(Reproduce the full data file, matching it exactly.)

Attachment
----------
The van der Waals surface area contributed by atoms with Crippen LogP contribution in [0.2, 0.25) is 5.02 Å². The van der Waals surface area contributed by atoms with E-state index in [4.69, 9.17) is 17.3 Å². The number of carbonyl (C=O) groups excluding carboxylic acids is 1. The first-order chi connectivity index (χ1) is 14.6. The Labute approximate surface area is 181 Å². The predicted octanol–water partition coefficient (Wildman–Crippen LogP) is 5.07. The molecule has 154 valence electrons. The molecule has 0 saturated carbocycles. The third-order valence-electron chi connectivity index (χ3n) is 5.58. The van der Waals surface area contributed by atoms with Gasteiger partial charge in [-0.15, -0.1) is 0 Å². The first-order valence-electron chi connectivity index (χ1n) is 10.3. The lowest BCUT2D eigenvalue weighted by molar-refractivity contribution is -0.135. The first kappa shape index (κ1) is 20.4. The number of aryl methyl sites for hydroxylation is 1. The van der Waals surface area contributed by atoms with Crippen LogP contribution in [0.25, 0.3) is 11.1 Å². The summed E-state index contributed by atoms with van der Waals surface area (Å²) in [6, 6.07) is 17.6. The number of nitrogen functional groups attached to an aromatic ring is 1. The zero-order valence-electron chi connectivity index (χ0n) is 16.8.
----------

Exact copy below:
The van der Waals surface area contributed by atoms with Crippen LogP contribution in [0.2, 0.25) is 5.02 Å². The van der Waals surface area contributed by atoms with E-state index in [4.69, 9.17) is 17.3 Å². The number of carbonyl (C=O) groups excluding carboxylic acids is 1. The first-order chi connectivity index (χ1) is 14.6. The Labute approximate surface area is 181 Å². The predicted octanol–water partition coefficient (Wildman–Crippen LogP) is 5.07. The molecule has 154 valence electrons. The molecule has 0 saturated carbocycles. The third-order valence-electron chi connectivity index (χ3n) is 5.58. The van der Waals surface area contributed by atoms with Gasteiger partial charge in [-0.15, -0.1) is 0 Å². The first-order valence-electron chi connectivity index (χ1n) is 10.3. The lowest BCUT2D eigenvalue weighted by molar-refractivity contribution is -0.135. The first kappa shape index (κ1) is 20.4. The number of aryl methyl sites for hydroxylation is 1. The van der Waals surface area contributed by atoms with Crippen LogP contribution in [0.25, 0.3) is 11.1 Å². The summed E-state index contributed by atoms with van der Waals surface area (Å²) in [6, 6.07) is 17.6. The number of nitrogen functional groups attached to an aromatic ring is 1. The zero-order valence-electron chi connectivity index (χ0n) is 16.8.